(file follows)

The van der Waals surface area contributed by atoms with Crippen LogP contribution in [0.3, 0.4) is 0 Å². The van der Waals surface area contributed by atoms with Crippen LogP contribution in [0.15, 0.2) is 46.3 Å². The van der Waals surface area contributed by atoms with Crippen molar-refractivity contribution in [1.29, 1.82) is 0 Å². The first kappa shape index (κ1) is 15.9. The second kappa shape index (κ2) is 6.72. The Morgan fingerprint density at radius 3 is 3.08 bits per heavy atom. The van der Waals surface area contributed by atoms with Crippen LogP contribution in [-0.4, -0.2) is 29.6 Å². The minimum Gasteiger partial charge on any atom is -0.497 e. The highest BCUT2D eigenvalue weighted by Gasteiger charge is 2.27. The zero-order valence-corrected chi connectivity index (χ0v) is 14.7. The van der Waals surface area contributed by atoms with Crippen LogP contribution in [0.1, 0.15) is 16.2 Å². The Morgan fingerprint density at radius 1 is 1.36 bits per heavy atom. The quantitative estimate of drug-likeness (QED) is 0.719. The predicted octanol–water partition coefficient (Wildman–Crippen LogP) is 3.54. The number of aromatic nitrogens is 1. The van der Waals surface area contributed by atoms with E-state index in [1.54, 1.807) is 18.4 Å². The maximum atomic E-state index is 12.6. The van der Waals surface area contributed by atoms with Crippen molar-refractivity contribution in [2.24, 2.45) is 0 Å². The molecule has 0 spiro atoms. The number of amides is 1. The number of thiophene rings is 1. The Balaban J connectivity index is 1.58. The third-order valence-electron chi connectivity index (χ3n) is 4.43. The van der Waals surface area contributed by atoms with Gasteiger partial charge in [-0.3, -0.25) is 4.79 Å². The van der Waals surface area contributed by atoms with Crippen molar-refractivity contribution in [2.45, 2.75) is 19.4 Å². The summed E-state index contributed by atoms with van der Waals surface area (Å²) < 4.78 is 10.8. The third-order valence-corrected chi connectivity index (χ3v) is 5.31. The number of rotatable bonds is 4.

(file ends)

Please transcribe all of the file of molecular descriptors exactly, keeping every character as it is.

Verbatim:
The van der Waals surface area contributed by atoms with Crippen LogP contribution in [0.3, 0.4) is 0 Å². The van der Waals surface area contributed by atoms with Crippen LogP contribution in [0.15, 0.2) is 46.3 Å². The van der Waals surface area contributed by atoms with Crippen molar-refractivity contribution in [1.29, 1.82) is 0 Å². The first kappa shape index (κ1) is 15.9. The second kappa shape index (κ2) is 6.72. The Morgan fingerprint density at radius 3 is 3.08 bits per heavy atom. The van der Waals surface area contributed by atoms with Crippen LogP contribution in [-0.4, -0.2) is 29.6 Å². The minimum Gasteiger partial charge on any atom is -0.497 e. The highest BCUT2D eigenvalue weighted by Gasteiger charge is 2.27. The zero-order valence-corrected chi connectivity index (χ0v) is 14.7. The van der Waals surface area contributed by atoms with Crippen LogP contribution in [0.1, 0.15) is 16.2 Å². The Morgan fingerprint density at radius 1 is 1.36 bits per heavy atom. The quantitative estimate of drug-likeness (QED) is 0.719. The predicted octanol–water partition coefficient (Wildman–Crippen LogP) is 3.54. The number of aromatic nitrogens is 1. The van der Waals surface area contributed by atoms with E-state index in [1.54, 1.807) is 18.4 Å². The maximum atomic E-state index is 12.6. The van der Waals surface area contributed by atoms with Crippen molar-refractivity contribution in [2.24, 2.45) is 0 Å². The molecule has 0 spiro atoms. The number of amides is 1. The number of thiophene rings is 1. The Balaban J connectivity index is 1.58. The third-order valence-electron chi connectivity index (χ3n) is 4.43. The van der Waals surface area contributed by atoms with Gasteiger partial charge in [-0.3, -0.25) is 4.79 Å². The van der Waals surface area contributed by atoms with Crippen molar-refractivity contribution in [2.45, 2.75) is 19.4 Å². The summed E-state index contributed by atoms with van der Waals surface area (Å²) < 4.78 is 10.8. The third-order valence-corrected chi connectivity index (χ3v) is 5.31. The number of rotatable bonds is 4.